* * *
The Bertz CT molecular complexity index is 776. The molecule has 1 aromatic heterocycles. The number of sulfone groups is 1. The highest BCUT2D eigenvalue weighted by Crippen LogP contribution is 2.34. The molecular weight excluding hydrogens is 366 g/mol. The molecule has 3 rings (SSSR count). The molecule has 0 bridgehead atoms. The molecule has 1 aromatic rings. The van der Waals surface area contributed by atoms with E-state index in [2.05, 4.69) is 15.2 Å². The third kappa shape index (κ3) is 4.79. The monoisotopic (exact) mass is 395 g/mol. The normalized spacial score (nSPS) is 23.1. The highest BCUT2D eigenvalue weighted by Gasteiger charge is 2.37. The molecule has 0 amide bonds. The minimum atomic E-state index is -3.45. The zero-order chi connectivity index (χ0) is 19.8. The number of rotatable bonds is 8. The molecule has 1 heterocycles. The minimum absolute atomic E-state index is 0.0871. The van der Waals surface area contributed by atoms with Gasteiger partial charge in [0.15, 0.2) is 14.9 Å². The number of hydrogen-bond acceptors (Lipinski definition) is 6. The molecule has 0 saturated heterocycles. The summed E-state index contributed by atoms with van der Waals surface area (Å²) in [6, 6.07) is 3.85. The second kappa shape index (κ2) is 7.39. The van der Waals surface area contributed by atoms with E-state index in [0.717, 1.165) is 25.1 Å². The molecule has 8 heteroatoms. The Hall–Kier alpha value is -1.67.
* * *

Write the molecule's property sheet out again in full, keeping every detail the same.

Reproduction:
The Bertz CT molecular complexity index is 776. The molecule has 1 aromatic heterocycles. The number of sulfone groups is 1. The highest BCUT2D eigenvalue weighted by Crippen LogP contribution is 2.34. The molecular weight excluding hydrogens is 366 g/mol. The molecule has 3 rings (SSSR count). The molecule has 0 bridgehead atoms. The molecule has 1 aromatic rings. The van der Waals surface area contributed by atoms with E-state index in [2.05, 4.69) is 15.2 Å². The third kappa shape index (κ3) is 4.79. The monoisotopic (exact) mass is 395 g/mol. The normalized spacial score (nSPS) is 23.1. The highest BCUT2D eigenvalue weighted by Gasteiger charge is 2.37. The molecule has 0 amide bonds. The minimum atomic E-state index is -3.45. The zero-order chi connectivity index (χ0) is 19.8. The number of rotatable bonds is 8. The molecule has 1 heterocycles. The minimum absolute atomic E-state index is 0.0871. The van der Waals surface area contributed by atoms with Gasteiger partial charge in [0.15, 0.2) is 14.9 Å². The number of hydrogen-bond acceptors (Lipinski definition) is 6. The molecule has 0 saturated heterocycles. The summed E-state index contributed by atoms with van der Waals surface area (Å²) in [6, 6.07) is 3.85. The second kappa shape index (κ2) is 7.39. The van der Waals surface area contributed by atoms with E-state index in [0.717, 1.165) is 25.1 Å². The molecule has 8 heteroatoms. The Hall–Kier alpha value is -1.67.